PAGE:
The vast majority of expat advisers (differ from regulated local regulated advisers), providing investment or pension investment advice to UK expats, do not have investment licences and are circumventing this by selling insurance wrappers that are expensive and commission laden.

What should you be considering?

  1. If you are confident enough, then do your research, and place investment directly.
  2. If you need assistance, then seek advisers who are regulated themselves in the UK for pensions advice, and / or regulated for INVESTMENT advice in Belgium.
  3. Consider not only tax efficiency, but also costs!
  4. Point 4 – is, make sure the costs are accurate! If you are told the costs are 1% or 1.5% per annum in total and there is no fee up front, then you are probably being lied to in 95% of cases.

Some advisers, providing investment or pension investment advice, do not have investment licences and are circumventing this by selling insurance wrappers (investment bonds) that are expensive and commission laden.

  1. Don’t get taken in by the great claims over QROPS and Insurance bonds or investment platforms that are really investment bonds. These add layered charges and are usually not the best outcome for clients (although we accept that in around 15% of cases they are).
  2. Don’t be a sheep. Just because your best friend was advised to do something, never assume this is the right thing. Each person is an individual and requires individual solutions. If your friend were to walk off a cliff, would you follow them?

Our Empirical evidence from clients we have spoken has shown us that many expat sales advisers in the EU (outside of the UK), just sell a product to their clients for commission and do not provided financial solutions. The product is often a QROPS or an International SIPP or an investment bond, which may or may not be the best advice but this is not really considered. Don’t listen as 85% of the time you would be better off doing something else with your hard earned money or pension.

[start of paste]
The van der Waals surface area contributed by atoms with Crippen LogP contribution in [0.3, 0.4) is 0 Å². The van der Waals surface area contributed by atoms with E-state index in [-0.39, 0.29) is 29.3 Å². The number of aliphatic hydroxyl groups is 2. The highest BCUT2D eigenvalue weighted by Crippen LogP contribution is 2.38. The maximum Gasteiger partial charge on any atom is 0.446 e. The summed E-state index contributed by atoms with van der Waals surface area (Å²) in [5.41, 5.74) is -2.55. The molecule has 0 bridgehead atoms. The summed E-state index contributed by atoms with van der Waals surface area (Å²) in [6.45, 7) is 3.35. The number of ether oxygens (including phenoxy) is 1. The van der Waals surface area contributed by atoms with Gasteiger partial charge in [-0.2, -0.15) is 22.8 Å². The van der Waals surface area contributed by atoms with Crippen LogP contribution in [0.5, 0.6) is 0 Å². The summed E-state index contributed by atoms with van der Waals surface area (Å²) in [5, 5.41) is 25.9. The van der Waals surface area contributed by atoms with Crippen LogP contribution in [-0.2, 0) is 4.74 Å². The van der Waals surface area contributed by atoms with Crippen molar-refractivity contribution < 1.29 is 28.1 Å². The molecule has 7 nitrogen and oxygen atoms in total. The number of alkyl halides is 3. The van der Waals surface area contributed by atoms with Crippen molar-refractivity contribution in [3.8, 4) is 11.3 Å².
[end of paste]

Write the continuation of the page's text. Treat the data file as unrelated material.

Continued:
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REGULATION STATEMENT

European Economic Area regulation:
Aisa Direct, a U.K. limited corporation, is authorised and regulated by the FCA – Reg.189652, for provision of intermediary services through the EEA under both the IMD and MiFID, including a branch called Aisa International.

Trading Names: TailorMade is a registered trading name, but does not provide expat pension advice in that name. This website is aimed at individuals not resident in the UK or USA. Please see www.aisagroup.org in order to ensure that you are dealing with the most appropriate group company.